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Building our 120,000 lumen, water-cooled LED hard light

By December 4, 2020 No Comments

Now that we’re tinkering with rigs that fling things into the air so we can shoot them at 1000 fps (sometimes even more) while following them with the bot, I quickly learned how important it is to have a lot of light. People will tell you, “Hey man, you’re going to need a lot of light if you want anything to look good in (super) slow-motion” and you think, sure we’ll get a few more lights and it will be great. Until I actually started shooting at 1000 fps, I didn’t realize how hard it would be to just keep everything in focus, not to mention looking good at the same time. Our lenses go down to T1.5 but if you do that, the focal plane is so shallow any piece of the product with depth falls out of focus and if it’s moving, the whole shot gets trashed because it’s impossible to keep it sharp.

The first test shot with Medusa, our 1500 watt LED hard light.

So I started going down the rabbit hole to see what options are out there for super bright lights. For years, slow-motion shooters have been using these gigantic cinema lights that are about as big as my car and get so hot you can fry an egg in their light path, not to mention the power draw. We have a small space to shoot and even though we do have 3-phase 200 amp power, there’s no way we’d want to use it all up on massive “oven lights” so I started looking into LEDs.

Testing the sync of the donut launch and sprinkle hit.

There are a few super-bright LED (100,000 lumen+) lights that are 95+ CRI on the market but they aren’t cheap, Mole-Richardson makes one but even with a discount it’s over $10k for 1 light. After talking with my friend and collaborator Steve Giralt, I decided to build my own. The idea is to buy all the components online and solder it up myself. I started with a small 100 watt LED that Steve teaches people how to build with his school, The Garage Learning.  I’m glad I started small because I smoked my first LED trying to solder it with a crappy soldering iron (not that I can say I’m a great solder-er by any stretch). One of the first tricks I learned is to solder quickly so you don’t heat the LED up too much. When the solder finally stuck and I turned the LED on, it got bright for a few seconds and just burned out. My problem was that the iron didn’t get hot enough to melt the solder quickly. It said it got to 385° but I doubt it did even that. I threw it away and bought a better one. I cranked it up to 750º Fahrenheit and it made all the difference.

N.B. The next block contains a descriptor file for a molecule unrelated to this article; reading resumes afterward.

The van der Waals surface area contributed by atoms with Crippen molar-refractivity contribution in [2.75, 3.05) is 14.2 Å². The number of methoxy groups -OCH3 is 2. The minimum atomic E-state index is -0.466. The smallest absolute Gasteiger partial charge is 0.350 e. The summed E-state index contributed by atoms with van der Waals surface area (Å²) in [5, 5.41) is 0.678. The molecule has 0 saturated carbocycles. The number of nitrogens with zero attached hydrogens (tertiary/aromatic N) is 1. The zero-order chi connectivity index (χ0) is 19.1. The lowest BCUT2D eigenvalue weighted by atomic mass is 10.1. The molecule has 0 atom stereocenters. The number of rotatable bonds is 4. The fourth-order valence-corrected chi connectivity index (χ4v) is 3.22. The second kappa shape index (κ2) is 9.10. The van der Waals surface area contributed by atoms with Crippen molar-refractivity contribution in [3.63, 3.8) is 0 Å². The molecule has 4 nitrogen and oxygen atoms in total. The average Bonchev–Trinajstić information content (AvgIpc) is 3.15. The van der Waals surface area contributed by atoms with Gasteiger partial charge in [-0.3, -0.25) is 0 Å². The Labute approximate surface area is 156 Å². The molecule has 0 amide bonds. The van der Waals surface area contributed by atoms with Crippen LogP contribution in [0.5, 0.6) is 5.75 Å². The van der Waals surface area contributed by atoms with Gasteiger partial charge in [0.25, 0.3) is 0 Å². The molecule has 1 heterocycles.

After building this little 100-watt spotlight and with the help of our Creative Director Chris Harrelson, we put together a few other lights, framed with gator board cut and taped together and 12 volt light strips. These little guys are a pain to solder but it’s good practice and the lights worked great! To power them we picked up a bench power supply that plugs into the wall (110v) and kicks out up to 40v DC with enough amps to max out many of these stips.

But even with a few more light lights in the studio, we weren’t even close to being able to shoot the slow-motion we wanted. So I looked into the brightest LED COB I could find that was 95+ CRI. The new problem I had to solve is that it needs to be water-cooled and I couldn’t find a cooling block anywhere online that would fit it so I opted to design one myself. With the help of Steve and my friend Buddy Bleckley, I went to work on a 3D design for the LED that would fit perfectly inside Profoto light reflectors that we already had.

After a few back-of-the-napkin drawings based on suggestions from Steve, I hired a CAD engineer to bring it to life. I took the .step files from our engineer and got quotes to have it CNC milled out of solid aluminum. The first few quotes were pretty pricey so we refined our block to use less aluminum and sent it off to be machined. After a few weeks, the cooling block arrived at Bubba’s and I was thrilled. It was crazy to see what looked like a piece from a car engine sitting on my desk, we designed it on a computer and there it was!


Here’s our water block before cut the gasket and tapped the remaining threads.

The next step was to have some of the bolt holes threaded. We took it to a machine shop near Buddy’s house in Glendale and the next day it was all ready to be assembled. Originally, when we received the block, most of the holes had threads but some didn’t so I’ll have to figure out why for our next version so they all come threaded. Buddy cut us a gasket with a box cutter and started adding bolts and our air hose valves. We’re using air hoses with quick connects for the chilled water to run through. This was a suggestion from Steve to easily be able to move the light around the studio, remove the hoses and reconnect them quickly. We can also add more lights to the closed-circuit pretty easily.

LED Water Cooler